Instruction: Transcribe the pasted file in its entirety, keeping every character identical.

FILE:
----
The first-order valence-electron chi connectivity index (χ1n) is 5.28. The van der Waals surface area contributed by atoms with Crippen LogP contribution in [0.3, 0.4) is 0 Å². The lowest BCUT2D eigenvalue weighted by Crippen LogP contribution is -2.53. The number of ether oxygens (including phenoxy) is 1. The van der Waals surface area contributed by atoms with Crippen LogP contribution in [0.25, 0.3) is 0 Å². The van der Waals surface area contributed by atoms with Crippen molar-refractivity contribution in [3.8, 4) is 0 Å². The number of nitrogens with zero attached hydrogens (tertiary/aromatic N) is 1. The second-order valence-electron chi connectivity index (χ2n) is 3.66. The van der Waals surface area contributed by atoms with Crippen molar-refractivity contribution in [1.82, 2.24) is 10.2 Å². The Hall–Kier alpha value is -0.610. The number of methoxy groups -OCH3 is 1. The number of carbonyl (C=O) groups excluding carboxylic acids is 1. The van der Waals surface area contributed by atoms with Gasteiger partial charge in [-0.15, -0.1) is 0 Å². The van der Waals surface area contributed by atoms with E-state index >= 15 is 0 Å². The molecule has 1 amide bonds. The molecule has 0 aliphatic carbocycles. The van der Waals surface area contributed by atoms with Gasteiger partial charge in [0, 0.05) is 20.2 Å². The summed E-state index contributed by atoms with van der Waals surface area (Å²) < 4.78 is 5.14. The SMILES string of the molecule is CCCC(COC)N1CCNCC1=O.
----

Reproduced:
The first-order valence-electron chi connectivity index (χ1n) is 5.28. The van der Waals surface area contributed by atoms with Crippen LogP contribution in [0.3, 0.4) is 0 Å². The lowest BCUT2D eigenvalue weighted by Crippen LogP contribution is -2.53. The number of ether oxygens (including phenoxy) is 1. The van der Waals surface area contributed by atoms with Crippen LogP contribution in [0.25, 0.3) is 0 Å². The van der Waals surface area contributed by atoms with Crippen molar-refractivity contribution in [3.8, 4) is 0 Å². The number of nitrogens with zero attached hydrogens (tertiary/aromatic N) is 1. The second-order valence-electron chi connectivity index (χ2n) is 3.66. The van der Waals surface area contributed by atoms with Crippen molar-refractivity contribution in [1.82, 2.24) is 10.2 Å². The Hall–Kier alpha value is -0.610. The number of methoxy groups -OCH3 is 1. The number of carbonyl (C=O) groups excluding carboxylic acids is 1. The van der Waals surface area contributed by atoms with Gasteiger partial charge in [-0.15, -0.1) is 0 Å². The van der Waals surface area contributed by atoms with E-state index >= 15 is 0 Å². The molecule has 1 amide bonds. The molecule has 0 aliphatic carbocycles. The van der Waals surface area contributed by atoms with Gasteiger partial charge in [0, 0.05) is 20.2 Å². The summed E-state index contributed by atoms with van der Waals surface area (Å²) < 4.78 is 5.14. The SMILES string of the molecule is CCCC(COC)N1CCNCC1=O.